ROME: International scientists gathered at the National Research Council (CNR) in Rome to discuss how space technology can improve life on the Earth.

The three-day conference was spearheaded by the European Space Agency (ESA), whose 11-nation MELISSA project for the past 28 years has been investigating how to recycle waste into drinking water, oxygen and food aboard spaceships.

"The technologies aim to facilitate human exploration of the solar system," explained MELISSA project chief Christophe Lasseur.

"But they can also be useful for current global challenges such as waste recycling, water supplies, and food production throughout our planet."

ESA plans to land the first human mission on Mars by 2040. The voyage takes six months, and would require bringing over 30 tons of supplies -- if no alternative is found.

"We need systems that can regenerate resources during the voyage out, and on the bases that will be set up on those planets," said agronomist Alberto Battistelli, chief researcher at the CNR's Institute for Agro-Environmental Biology and Forestry.

"To do this, we will use plants," he told Xinhua.

The scientific know-how being generated, Battistelli added, has applications right here on Earth, which is beset by wasteful overproduction of food in some countries while entire populations suffer from malnutrition and hunger in others.

The nugget of this research is the EDEN project at the Neumayer III station in Antarctica, where a team of CNR and other scientists have created a self-sustaining greenhouse under prohibitive conditions similar to those on Mars.

"It's a closed system," Battistelli said. "Once you get there, you can't get any supplies -- you remain isolated for months, in stressful conditions, with no access to fresh food."

Coordinated by German space agency DLR, EDEN is run by a consortium that includes Italy's CNR and is financed by the European Commission to the tune of 45 million euros (53 million U.S. dollars).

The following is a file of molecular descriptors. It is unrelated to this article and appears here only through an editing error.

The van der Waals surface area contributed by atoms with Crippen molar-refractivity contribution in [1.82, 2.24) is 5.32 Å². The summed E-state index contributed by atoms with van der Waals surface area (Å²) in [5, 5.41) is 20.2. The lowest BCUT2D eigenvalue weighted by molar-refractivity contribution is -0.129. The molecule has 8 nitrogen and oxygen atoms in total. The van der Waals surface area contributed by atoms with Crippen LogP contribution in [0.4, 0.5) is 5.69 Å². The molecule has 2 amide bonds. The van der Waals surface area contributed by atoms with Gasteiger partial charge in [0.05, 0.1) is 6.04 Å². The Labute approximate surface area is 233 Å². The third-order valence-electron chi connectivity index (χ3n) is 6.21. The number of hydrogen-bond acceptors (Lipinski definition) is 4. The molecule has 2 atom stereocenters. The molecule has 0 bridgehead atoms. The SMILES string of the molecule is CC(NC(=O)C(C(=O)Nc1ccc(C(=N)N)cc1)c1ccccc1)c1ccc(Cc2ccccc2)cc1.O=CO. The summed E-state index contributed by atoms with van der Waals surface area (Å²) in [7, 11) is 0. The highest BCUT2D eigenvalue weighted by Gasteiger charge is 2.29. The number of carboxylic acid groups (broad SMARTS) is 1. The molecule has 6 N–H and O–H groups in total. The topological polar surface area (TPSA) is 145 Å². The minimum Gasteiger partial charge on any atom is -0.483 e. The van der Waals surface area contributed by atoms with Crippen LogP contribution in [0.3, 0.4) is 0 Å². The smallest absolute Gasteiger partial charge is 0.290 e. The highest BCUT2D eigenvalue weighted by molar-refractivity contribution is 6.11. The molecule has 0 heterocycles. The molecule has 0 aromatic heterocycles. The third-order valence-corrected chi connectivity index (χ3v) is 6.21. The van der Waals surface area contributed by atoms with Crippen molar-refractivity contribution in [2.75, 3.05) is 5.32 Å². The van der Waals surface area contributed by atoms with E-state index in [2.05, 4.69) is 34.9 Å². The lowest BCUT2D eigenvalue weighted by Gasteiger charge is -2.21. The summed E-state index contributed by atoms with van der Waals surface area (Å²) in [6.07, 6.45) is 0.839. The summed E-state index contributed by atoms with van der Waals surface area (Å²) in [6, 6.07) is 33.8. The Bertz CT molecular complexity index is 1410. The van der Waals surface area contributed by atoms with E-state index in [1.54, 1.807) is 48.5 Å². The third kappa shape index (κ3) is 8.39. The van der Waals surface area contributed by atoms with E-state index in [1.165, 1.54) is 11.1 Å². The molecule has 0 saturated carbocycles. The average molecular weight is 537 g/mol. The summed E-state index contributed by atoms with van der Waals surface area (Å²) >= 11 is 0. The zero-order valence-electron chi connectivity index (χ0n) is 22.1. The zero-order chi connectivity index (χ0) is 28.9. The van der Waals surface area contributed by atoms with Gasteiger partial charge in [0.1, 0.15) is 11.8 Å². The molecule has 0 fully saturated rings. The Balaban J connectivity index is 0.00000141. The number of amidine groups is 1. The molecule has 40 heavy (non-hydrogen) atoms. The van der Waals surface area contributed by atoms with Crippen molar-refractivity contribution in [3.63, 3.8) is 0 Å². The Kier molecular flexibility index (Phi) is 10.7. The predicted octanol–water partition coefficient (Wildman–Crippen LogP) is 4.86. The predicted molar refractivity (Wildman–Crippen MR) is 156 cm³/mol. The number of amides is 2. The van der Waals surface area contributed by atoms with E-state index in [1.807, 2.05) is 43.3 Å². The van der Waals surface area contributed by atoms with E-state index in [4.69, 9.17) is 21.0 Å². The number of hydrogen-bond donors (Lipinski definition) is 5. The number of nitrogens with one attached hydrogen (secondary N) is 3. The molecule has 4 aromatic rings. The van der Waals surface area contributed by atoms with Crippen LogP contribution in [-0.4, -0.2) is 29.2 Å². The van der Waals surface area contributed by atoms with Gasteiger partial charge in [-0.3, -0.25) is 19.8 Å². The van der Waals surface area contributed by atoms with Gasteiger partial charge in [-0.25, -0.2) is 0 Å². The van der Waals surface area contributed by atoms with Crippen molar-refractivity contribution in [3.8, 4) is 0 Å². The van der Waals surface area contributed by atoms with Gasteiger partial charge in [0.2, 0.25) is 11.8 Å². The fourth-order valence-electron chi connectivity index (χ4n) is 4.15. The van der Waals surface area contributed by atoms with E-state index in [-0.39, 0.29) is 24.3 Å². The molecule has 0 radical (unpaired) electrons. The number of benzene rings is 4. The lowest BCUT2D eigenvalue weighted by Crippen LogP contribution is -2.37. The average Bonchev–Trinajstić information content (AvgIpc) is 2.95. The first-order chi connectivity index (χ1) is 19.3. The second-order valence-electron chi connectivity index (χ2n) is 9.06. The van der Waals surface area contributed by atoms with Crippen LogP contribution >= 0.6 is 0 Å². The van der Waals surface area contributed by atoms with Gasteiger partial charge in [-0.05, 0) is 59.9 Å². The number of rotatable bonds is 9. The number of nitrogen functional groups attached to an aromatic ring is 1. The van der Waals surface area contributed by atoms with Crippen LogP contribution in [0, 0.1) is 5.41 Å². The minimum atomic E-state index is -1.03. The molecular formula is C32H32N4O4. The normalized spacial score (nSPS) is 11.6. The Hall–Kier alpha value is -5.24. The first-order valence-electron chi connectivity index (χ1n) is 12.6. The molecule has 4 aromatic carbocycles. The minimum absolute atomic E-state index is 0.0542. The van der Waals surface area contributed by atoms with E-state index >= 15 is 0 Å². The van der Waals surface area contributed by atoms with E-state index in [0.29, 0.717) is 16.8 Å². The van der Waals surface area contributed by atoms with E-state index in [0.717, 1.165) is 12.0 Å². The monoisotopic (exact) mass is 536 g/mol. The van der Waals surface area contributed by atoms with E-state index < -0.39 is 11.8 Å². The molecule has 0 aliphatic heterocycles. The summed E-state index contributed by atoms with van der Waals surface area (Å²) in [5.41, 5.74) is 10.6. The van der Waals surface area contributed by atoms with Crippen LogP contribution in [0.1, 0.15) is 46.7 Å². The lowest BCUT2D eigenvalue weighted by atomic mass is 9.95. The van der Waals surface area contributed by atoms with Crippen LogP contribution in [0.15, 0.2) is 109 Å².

EDEN has already produced a variety of nutrient-rich vegetables such as tomatoes, cucumbers, and leafy greens, using an entirely circular system that recycles every single drop of water.

"Current agricultural systems (on Earth) employ 70 percent of all water being used for human consumption," Battistelli pointed out.

The EDEN model, he said, could be applied on Earth on a large scale, including in areas where conventional farming is not possible -- for example, in deserts.

Another example of how space research can benefit people on Earth is the Inspiration project, which was the brainchild of scientists at Belgium's SCK-CEN research institution.

In a presentation titled "Mission to Mars Inspires Food Project in Congo", SCK-CEN chief microbiologist Natalie Leys recounted how scientists teamed up with a local NGO to introduce cultivation of a micro-organism called spirulina to combat malnutrition in the Democratic Republic of Congo.

"Our focus was knowledge transfer," said Leys.

Scientists had found that spirulina -- a naturally occurring salt lake bacteria that produces 60 percent of the oxygen on Earth -- is ideal for supporting life on spacecraft: it absorbs carbon dioxide, produces oxygen, is resistant to cosmic radiation, and is highly nutritious.

A native of East and West Africa, Mexico and South Asia, spirulina is one of the tiniest, oldest and most robust life forms on the Earth.

After testing spirulina cultivation tanks for a year, the Belgian scientists brought the technology to DR Congo, where they shared it with village communities, universities, and agricultural schools.

"There was quite a lot of interest," Leys said. "We found that the way to go is to 'seed' the knowledge through universities." Xinhua